The red brick building, built that same year, is the waiting station. Before everyone travelled in individual cars, they could ride a trolley to the cemetery. There they would wait for the rest of the funeral party to gather before entering the cemetery and following the casket together to the grave. The waiting station is trimmed in limestone with repeating Gothic arches framing the porch.

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Public Enemy #1 betrayed by the Lady in Red or was it Orange?

Crown Hill Cemetery, Indianapolis, Indiana

Crown Hill Cemetery, Indianapolis, Indiana

John H. Dillinger Jr.

1903 – 1934

The most notorious Hoosier is undoubtedly John Dillinger, infamous for a year-long crime spree from 1933 to 1934.  Dillinger was born at Oak Hill, an Indianapolis neighborhood but mostly raised in neighboring and rural Mooresville.

At age 31, John Dillinger was wanted by the Division of Investigation, the precursor of the FBI, and was given the moniker Public Enemy #1 by none other than J. Edgar Hoover.  Others had dubbed him “jackrabbit” because of his ability to pull off fast escapes, leaving the pursuing cops in his dust.   In a spree that eluded the police in 4 states, Dillinger and a gang of criminals robbed a number of banks netting over $300,000 in withdrawals.  Many people at that time, the peak of the Depression, sympathized with Dillinger because banks had gone bust and millions of people lost their life savings.  Stories of Dillinger’s exploits fed the newspapers with headlines of daring escapes and robberies.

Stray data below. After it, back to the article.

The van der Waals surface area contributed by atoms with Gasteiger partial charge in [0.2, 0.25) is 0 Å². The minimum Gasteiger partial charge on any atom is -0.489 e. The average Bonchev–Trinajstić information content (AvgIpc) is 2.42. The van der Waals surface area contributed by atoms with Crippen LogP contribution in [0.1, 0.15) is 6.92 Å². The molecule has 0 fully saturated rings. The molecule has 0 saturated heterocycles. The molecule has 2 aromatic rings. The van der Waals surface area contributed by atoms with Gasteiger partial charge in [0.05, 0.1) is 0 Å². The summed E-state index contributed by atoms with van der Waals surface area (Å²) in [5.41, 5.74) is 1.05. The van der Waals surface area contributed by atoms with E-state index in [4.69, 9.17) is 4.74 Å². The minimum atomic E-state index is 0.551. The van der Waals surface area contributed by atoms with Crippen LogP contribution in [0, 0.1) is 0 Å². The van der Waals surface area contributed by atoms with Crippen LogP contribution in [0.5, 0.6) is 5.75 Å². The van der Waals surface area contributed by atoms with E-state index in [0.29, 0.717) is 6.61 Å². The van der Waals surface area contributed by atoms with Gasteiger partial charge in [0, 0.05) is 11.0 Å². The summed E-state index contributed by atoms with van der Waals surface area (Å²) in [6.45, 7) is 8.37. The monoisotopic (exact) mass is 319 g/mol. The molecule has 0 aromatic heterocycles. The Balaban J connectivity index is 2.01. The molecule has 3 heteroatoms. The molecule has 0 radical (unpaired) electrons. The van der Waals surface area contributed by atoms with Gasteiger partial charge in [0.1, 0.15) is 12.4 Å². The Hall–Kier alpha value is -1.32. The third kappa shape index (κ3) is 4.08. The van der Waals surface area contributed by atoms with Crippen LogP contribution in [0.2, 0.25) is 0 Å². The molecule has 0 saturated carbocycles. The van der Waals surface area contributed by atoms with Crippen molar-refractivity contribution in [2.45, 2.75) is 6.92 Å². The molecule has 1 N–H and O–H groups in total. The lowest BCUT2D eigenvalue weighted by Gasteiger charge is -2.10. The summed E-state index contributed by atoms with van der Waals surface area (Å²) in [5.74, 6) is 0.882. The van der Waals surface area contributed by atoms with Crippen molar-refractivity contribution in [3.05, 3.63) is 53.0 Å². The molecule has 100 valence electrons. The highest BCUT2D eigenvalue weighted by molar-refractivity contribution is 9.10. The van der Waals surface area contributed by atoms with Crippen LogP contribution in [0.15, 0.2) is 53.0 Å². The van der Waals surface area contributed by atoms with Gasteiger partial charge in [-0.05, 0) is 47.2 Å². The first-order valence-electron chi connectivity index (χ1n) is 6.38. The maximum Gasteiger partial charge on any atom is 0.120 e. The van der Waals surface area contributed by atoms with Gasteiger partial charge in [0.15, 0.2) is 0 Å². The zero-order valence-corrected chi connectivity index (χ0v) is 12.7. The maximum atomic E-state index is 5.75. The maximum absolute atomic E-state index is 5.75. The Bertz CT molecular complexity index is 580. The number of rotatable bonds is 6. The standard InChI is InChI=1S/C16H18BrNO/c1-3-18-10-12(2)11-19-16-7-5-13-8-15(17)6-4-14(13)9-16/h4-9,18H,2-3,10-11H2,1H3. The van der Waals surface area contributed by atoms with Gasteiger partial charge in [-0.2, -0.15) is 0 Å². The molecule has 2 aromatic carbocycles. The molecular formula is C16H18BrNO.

Dillinger had been jailed in Indiana for a grocery store robbery when he was only 24.  He spent the next 9 years in prison—getting to know many of the hardened criminals who were  serving sentences at the same time.  Within a few months of his release Dillinger and his accomplices had robbed 5 Indiana banks and 4 in Ohio.  Dillinger was captured in Ohio but his gang sprung him loose.  He was captured again in Arizona and sent back to Crown Point, Indiana, to be tried and sentenced.  Dillinger, on March 3, 1934, however, escaped by using a “gun” that he had carved out of a piece of wood and stained black with shoe polish.  To the chagrin and embarrassment of the local sheriff, Lillian Holley, Dillinger used her new Ford as his getaway car!